8 Things I Have Learned in the 18 Months Since Graduating

It has been a long time since I have written anything other than for work, mainly because I have been working; and learning a lot about the real world.

So what have I learned….

1. I am back to being a small fish, but this time in a very VERY big pond

Remember that jump from Primary 7 to 1st Year at High School? No longer the ones who ruled the roost, but the ones who were ruled over? It is like that. But there is no structured system to take you back up that ladder again.

The feeling that I could rule the world instantly disappeared after graduation  – and despite what you can learn in 18 months, I still have a long way to go.

Being young and new makes it very hard to get listened too, and therefore very hard to gain those small wins. You have to have to earn respect to move up the pecking order – which definitely takes time.

2. The “just graduated” sticker takes a long time to come off

No matter how much experience or studying you have done, or how good your grades are, or how successful that project was  – you will always have “just graduated”.

You research careers at school, find out the pathway to get there and then start your journey. However, it turns out that they failed to tell you about the huge gap between your First Class Honours Multimedia Journalism Degree and becoming the next Prime Minister.

This huge part is a whole new adventure, because you have absolutely no idea how to make those leaps forward and what opportunities you should grab.

But I do know what I am doing – I do have opinions and ideas that matter and I did learn something at university. In fact, my knowledge is more up to date.

Does experience trump knowledge? Probably. But it doesn’t mean I don’t know what I am doing. It takes a lot of interview skill to persuade an employer that you can take on a challenge when you don’t have that experience behind you.

My advice to you though? Apply for it anyway, jump in the deep end, do as much as you can, and regret absolutely nothing. It is way more exciting than knowing what you are doing.

Which links in nicely to…

3. I still have no idea what I want to do in life

I always thought I knew what I wanted, but now I have had a taste of what work is really like, being in the same role with the same responsibilities day after day – I now have absolutely no idea what I want to do with my life.

The problem being that when you get a taste of it, you want to do everything, I enjoy so many aspects of my job and have so opportunities and avenues that I want to try!

This is a very first world problem…and I am not complaining, not really.

4. Doing the things I love is incredibly important.

This lesson has been harder than it may seem; it has meant arguments, being deemed a ‘workaholic’ and becoming petty over who travels to visit who. It has also meant a very static website with no time to write.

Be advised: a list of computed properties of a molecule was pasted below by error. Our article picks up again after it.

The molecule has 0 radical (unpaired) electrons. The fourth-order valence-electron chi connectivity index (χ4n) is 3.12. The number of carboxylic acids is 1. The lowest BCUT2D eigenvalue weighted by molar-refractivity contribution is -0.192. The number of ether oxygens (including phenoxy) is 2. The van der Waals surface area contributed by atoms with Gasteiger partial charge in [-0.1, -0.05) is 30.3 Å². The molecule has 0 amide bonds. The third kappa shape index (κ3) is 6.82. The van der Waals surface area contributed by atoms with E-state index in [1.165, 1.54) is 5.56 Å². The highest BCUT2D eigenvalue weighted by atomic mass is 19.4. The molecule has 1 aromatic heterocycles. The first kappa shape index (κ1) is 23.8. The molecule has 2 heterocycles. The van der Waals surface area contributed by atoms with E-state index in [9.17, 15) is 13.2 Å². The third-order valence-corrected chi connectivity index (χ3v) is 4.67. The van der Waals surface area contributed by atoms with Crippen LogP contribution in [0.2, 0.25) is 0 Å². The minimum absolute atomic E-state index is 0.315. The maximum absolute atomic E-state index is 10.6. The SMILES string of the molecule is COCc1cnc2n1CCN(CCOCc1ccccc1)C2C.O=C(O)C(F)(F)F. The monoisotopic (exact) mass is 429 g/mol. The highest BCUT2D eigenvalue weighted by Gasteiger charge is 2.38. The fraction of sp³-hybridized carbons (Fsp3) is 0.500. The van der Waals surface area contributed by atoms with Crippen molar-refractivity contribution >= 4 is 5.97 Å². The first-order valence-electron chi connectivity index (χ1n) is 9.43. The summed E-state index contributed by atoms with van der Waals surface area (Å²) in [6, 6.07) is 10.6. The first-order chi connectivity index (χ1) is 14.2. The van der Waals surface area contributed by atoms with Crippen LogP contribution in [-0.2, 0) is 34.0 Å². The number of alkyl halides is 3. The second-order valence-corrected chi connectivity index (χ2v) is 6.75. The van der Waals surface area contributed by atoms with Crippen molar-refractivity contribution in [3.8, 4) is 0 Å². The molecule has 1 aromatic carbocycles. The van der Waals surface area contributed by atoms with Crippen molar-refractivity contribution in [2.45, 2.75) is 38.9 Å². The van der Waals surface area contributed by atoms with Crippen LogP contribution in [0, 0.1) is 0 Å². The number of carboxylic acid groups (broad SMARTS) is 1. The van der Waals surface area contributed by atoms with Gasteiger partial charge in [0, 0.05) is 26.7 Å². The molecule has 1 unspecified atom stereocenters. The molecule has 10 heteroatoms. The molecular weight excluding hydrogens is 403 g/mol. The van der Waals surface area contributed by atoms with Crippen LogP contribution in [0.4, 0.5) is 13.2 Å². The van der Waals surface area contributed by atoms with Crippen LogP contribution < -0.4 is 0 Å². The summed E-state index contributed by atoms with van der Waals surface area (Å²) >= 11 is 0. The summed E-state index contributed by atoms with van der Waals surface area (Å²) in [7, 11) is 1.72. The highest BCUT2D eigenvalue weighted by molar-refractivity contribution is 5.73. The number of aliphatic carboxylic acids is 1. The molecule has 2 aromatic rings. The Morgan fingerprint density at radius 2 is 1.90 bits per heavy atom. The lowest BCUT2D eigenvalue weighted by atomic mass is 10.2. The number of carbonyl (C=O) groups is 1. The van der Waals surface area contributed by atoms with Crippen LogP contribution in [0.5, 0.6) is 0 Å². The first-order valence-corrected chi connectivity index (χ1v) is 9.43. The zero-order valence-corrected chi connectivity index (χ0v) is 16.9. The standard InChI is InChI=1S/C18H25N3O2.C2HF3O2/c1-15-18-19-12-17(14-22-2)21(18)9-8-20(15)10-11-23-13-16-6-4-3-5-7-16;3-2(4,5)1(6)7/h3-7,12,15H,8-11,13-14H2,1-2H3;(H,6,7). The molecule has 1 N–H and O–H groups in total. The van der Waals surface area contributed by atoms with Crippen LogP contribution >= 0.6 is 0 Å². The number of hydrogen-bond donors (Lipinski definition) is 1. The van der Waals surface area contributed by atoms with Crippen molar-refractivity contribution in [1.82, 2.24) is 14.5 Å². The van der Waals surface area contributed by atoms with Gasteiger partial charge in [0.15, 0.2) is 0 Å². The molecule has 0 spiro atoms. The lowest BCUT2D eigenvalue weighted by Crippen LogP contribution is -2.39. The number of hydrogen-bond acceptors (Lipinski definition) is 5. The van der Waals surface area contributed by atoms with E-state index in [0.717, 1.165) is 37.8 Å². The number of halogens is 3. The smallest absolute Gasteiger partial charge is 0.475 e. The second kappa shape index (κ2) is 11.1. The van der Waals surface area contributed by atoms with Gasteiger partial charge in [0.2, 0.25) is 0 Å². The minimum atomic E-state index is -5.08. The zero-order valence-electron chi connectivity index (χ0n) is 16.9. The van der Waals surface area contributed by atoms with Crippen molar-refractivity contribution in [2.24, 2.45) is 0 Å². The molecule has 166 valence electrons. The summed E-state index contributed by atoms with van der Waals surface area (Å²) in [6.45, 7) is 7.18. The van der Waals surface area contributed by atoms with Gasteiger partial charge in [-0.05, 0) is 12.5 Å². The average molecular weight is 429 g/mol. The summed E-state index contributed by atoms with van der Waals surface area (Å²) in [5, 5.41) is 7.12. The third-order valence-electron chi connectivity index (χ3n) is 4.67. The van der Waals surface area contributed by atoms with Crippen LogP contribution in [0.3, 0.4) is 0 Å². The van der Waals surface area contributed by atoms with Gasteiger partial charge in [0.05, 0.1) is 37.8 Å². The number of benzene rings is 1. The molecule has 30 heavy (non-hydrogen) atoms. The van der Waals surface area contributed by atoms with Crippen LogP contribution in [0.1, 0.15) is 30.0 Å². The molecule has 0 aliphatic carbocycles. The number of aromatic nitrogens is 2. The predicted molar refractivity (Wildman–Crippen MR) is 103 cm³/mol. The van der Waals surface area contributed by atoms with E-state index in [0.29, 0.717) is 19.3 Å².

Having a social life outside of work is vital – and this is much harder when you are working more than 9 am to 5 pm. You have to plan when you will be spontaneous – this means ‘date nights’ and ‘novelty midweek days out’ written into the calendar (and then very often scrubbed out when your first night off in ages turns into an early bed as opposed to a riot on the town!)

So the second part of the lesson learned there was, “Get a job you enjoy” (or have fun colleagues to share it with.) I know for a fact that I wouldn’t have gotten through these 18 months if it wasn’t for the the people around me.

They teach you, support you and most importantly tell you to wisen up when you need it most. They go through all the same stuff as you and therefore can’t judge you when you have a meltdown, because nine times out of ten, one of them had a meltdown the day before.

Plus, you also have no time to see any of your other friends, so if you weren’t friends with your colleagues – who would you have for more than 50% of your week?!

5. Creativity has to be scheduled

This moves onto my next point (which is slightly exaggerated.) You can’t just procrastinate from your day job to write a blog post like you did when you were studying. Deadlines at university were real, but in a full time job they are REAL. Much like “planning spontaneity” you also have to be able to think on the spot and be creative on demand – “it’ll come to me” doesn’t quite cut it anymore….

6. Mortgages are way cooler than renting

A much more simple and looking back, logical, lesson to have learned.

The idea of having your own house used to be sickening – now I can’t imagine ever going back to renting. The word mortgage no longer means commitment, and labels you old. It means no more hassling landlords, surprise inspections, paying money that you will never see again. It also means you can have a pet and decorate how you please!

7. Friday nights are not just for partying

They are also for late night meetings, printing and stapling, watching bike racing and most importantly sitting in bed with a cup of tea watching Eastenders with your better half.

(I really want to complain about this, but, call me boring, I love this part of my new life.)

8. I am not a proper grown-up.

I am not a proper grown-up, yet. I still can’t bake, or cook, or even use the right washing powder. Those things you were able to gloss over by living the student life come back and hit you in the face.

But, on the flip side, no matter how old you are – you are still your parents child and therefore until I have children of my own – I’m pretty sure I can get away with the inability to cook properly…I think.

What am I still learning?

  • Your job does not define you as a person.
  • People are still mean in the adult world.
  • You can guarantee your own win, but you can’t guarantee winning over someone else.

Until next time…

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